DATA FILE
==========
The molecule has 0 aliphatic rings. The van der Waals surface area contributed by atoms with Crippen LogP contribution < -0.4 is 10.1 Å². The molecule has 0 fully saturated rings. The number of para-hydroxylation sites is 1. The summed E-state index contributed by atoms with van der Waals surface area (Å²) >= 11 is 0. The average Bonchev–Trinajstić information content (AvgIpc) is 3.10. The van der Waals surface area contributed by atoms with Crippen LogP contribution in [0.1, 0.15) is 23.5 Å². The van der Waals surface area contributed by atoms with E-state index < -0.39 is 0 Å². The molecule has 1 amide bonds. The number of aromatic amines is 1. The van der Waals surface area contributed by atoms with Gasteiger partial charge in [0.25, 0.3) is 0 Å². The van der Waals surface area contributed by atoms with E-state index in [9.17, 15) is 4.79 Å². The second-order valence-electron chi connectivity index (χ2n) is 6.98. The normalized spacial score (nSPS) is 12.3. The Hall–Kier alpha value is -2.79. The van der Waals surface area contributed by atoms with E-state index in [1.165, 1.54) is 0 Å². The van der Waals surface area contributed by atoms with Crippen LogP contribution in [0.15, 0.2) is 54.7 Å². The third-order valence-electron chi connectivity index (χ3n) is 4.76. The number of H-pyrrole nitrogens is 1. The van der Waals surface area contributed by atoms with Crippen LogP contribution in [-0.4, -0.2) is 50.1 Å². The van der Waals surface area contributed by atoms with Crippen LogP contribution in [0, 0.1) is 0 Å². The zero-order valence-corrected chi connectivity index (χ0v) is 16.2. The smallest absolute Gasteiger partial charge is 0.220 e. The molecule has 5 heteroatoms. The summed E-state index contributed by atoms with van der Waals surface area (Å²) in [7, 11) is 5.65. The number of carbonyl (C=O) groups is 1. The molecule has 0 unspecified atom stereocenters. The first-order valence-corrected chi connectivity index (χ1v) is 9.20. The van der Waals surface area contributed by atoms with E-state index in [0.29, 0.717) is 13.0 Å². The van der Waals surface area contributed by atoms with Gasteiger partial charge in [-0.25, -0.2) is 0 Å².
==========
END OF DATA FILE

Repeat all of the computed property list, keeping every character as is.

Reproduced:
The molecule has 0 aliphatic rings. The van der Waals surface area contributed by atoms with Crippen LogP contribution < -0.4 is 10.1 Å². The molecule has 0 fully saturated rings. The number of para-hydroxylation sites is 1. The summed E-state index contributed by atoms with van der Waals surface area (Å²) >= 11 is 0. The average Bonchev–Trinajstić information content (AvgIpc) is 3.10. The van der Waals surface area contributed by atoms with Crippen LogP contribution in [0.1, 0.15) is 23.5 Å². The van der Waals surface area contributed by atoms with E-state index < -0.39 is 0 Å². The molecule has 1 amide bonds. The number of aromatic amines is 1. The van der Waals surface area contributed by atoms with Gasteiger partial charge in [0.25, 0.3) is 0 Å². The van der Waals surface area contributed by atoms with E-state index in [9.17, 15) is 4.79 Å². The second-order valence-electron chi connectivity index (χ2n) is 6.98. The normalized spacial score (nSPS) is 12.3. The Hall–Kier alpha value is -2.79. The van der Waals surface area contributed by atoms with E-state index in [1.165, 1.54) is 0 Å². The van der Waals surface area contributed by atoms with Crippen LogP contribution in [0.15, 0.2) is 54.7 Å². The third-order valence-electron chi connectivity index (χ3n) is 4.76. The number of H-pyrrole nitrogens is 1. The van der Waals surface area contributed by atoms with Crippen LogP contribution in [-0.4, -0.2) is 50.1 Å². The van der Waals surface area contributed by atoms with Crippen LogP contribution in [0, 0.1) is 0 Å². The zero-order valence-corrected chi connectivity index (χ0v) is 16.2. The smallest absolute Gasteiger partial charge is 0.220 e. The molecule has 5 heteroatoms. The summed E-state index contributed by atoms with van der Waals surface area (Å²) in [7, 11) is 5.65. The number of carbonyl (C=O) groups is 1. The molecule has 0 unspecified atom stereocenters. The first-order valence-corrected chi connectivity index (χ1v) is 9.20. The van der Waals surface area contributed by atoms with E-state index in [0.29, 0.717) is 13.0 Å². The van der Waals surface area contributed by atoms with Gasteiger partial charge in [-0.25, -0.2) is 0 Å².